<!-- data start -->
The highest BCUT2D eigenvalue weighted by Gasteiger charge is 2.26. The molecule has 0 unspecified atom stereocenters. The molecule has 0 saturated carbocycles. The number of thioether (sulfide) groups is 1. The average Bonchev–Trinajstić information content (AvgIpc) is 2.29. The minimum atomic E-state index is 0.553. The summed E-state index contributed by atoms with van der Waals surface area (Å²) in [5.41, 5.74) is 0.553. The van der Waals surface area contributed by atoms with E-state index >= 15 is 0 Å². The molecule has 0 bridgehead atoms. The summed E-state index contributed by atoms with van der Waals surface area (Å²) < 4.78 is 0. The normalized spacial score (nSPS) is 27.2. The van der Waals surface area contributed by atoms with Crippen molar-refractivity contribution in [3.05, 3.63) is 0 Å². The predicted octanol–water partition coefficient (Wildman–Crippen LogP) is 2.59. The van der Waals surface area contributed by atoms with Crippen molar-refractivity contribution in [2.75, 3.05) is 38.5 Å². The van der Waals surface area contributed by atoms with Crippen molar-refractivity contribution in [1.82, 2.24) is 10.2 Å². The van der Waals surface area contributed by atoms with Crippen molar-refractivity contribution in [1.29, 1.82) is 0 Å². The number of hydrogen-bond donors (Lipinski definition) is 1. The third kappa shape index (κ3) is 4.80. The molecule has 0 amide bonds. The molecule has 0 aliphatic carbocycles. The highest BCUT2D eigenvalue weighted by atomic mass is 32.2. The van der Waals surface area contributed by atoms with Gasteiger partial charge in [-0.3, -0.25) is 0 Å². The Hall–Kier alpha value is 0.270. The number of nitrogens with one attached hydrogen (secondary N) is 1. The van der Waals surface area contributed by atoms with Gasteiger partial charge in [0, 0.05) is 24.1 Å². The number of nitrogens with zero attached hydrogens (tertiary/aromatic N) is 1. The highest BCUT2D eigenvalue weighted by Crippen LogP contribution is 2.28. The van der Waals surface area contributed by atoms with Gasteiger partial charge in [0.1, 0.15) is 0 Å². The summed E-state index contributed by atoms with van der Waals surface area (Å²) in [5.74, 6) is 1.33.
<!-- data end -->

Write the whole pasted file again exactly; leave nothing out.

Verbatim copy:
The highest BCUT2D eigenvalue weighted by Gasteiger charge is 2.26. The molecule has 0 unspecified atom stereocenters. The molecule has 0 saturated carbocycles. The number of thioether (sulfide) groups is 1. The average Bonchev–Trinajstić information content (AvgIpc) is 2.29. The minimum atomic E-state index is 0.553. The summed E-state index contributed by atoms with van der Waals surface area (Å²) in [5.41, 5.74) is 0.553. The van der Waals surface area contributed by atoms with E-state index >= 15 is 0 Å². The molecule has 0 bridgehead atoms. The summed E-state index contributed by atoms with van der Waals surface area (Å²) < 4.78 is 0. The normalized spacial score (nSPS) is 27.2. The van der Waals surface area contributed by atoms with Crippen molar-refractivity contribution in [3.05, 3.63) is 0 Å². The predicted octanol–water partition coefficient (Wildman–Crippen LogP) is 2.59. The van der Waals surface area contributed by atoms with Crippen molar-refractivity contribution in [2.75, 3.05) is 38.5 Å². The van der Waals surface area contributed by atoms with Crippen molar-refractivity contribution in [1.82, 2.24) is 10.2 Å². The van der Waals surface area contributed by atoms with Crippen molar-refractivity contribution in [1.29, 1.82) is 0 Å². The number of hydrogen-bond donors (Lipinski definition) is 1. The third kappa shape index (κ3) is 4.80. The molecule has 0 amide bonds. The molecule has 0 aliphatic carbocycles. The highest BCUT2D eigenvalue weighted by atomic mass is 32.2. The van der Waals surface area contributed by atoms with Gasteiger partial charge in [-0.3, -0.25) is 0 Å². The Hall–Kier alpha value is 0.270. The number of nitrogens with one attached hydrogen (secondary N) is 1. The van der Waals surface area contributed by atoms with Gasteiger partial charge in [0, 0.05) is 24.1 Å². The number of nitrogens with zero attached hydrogens (tertiary/aromatic N) is 1. The highest BCUT2D eigenvalue weighted by Crippen LogP contribution is 2.28. The van der Waals surface area contributed by atoms with Gasteiger partial charge in [0.1, 0.15) is 0 Å². The summed E-state index contributed by atoms with van der Waals surface area (Å²) in [5.74, 6) is 1.33.